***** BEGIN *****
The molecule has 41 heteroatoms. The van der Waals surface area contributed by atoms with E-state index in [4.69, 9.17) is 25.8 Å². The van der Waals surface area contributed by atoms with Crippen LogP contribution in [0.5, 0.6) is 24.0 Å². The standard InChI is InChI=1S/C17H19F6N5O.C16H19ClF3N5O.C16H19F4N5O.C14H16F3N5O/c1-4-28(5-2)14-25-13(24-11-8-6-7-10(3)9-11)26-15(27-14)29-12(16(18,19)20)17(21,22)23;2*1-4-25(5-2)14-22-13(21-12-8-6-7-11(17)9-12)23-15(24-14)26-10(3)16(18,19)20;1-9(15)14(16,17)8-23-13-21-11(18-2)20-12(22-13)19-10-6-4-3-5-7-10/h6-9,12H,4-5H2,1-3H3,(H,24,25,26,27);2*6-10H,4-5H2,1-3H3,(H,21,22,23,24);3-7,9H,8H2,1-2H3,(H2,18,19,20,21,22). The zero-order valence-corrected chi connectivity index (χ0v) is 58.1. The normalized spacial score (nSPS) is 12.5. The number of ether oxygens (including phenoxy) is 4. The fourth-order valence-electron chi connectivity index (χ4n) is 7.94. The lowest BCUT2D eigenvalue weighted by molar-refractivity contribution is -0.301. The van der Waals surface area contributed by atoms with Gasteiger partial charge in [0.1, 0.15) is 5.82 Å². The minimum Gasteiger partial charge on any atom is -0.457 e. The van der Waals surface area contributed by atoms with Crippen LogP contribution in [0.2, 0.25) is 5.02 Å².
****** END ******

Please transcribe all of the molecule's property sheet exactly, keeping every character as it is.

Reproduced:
The molecule has 41 heteroatoms. The van der Waals surface area contributed by atoms with E-state index in [4.69, 9.17) is 25.8 Å². The van der Waals surface area contributed by atoms with Crippen LogP contribution in [0.5, 0.6) is 24.0 Å². The standard InChI is InChI=1S/C17H19F6N5O.C16H19ClF3N5O.C16H19F4N5O.C14H16F3N5O/c1-4-28(5-2)14-25-13(24-11-8-6-7-10(3)9-11)26-15(27-14)29-12(16(18,19)20)17(21,22)23;2*1-4-25(5-2)14-22-13(21-12-8-6-7-11(17)9-12)23-15(24-14)26-10(3)16(18,19)20;1-9(15)14(16,17)8-23-13-21-11(18-2)20-12(22-13)19-10-6-4-3-5-7-10/h6-9,12H,4-5H2,1-3H3,(H,24,25,26,27);2*6-10H,4-5H2,1-3H3,(H,21,22,23,24);3-7,9H,8H2,1-2H3,(H2,18,19,20,21,22). The zero-order valence-corrected chi connectivity index (χ0v) is 58.1. The normalized spacial score (nSPS) is 12.5. The number of ether oxygens (including phenoxy) is 4. The fourth-order valence-electron chi connectivity index (χ4n) is 7.94. The lowest BCUT2D eigenvalue weighted by molar-refractivity contribution is -0.301. The van der Waals surface area contributed by atoms with Gasteiger partial charge in [0.1, 0.15) is 5.82 Å². The minimum Gasteiger partial charge on any atom is -0.457 e. The van der Waals surface area contributed by atoms with Crippen LogP contribution in [0.2, 0.25) is 5.02 Å².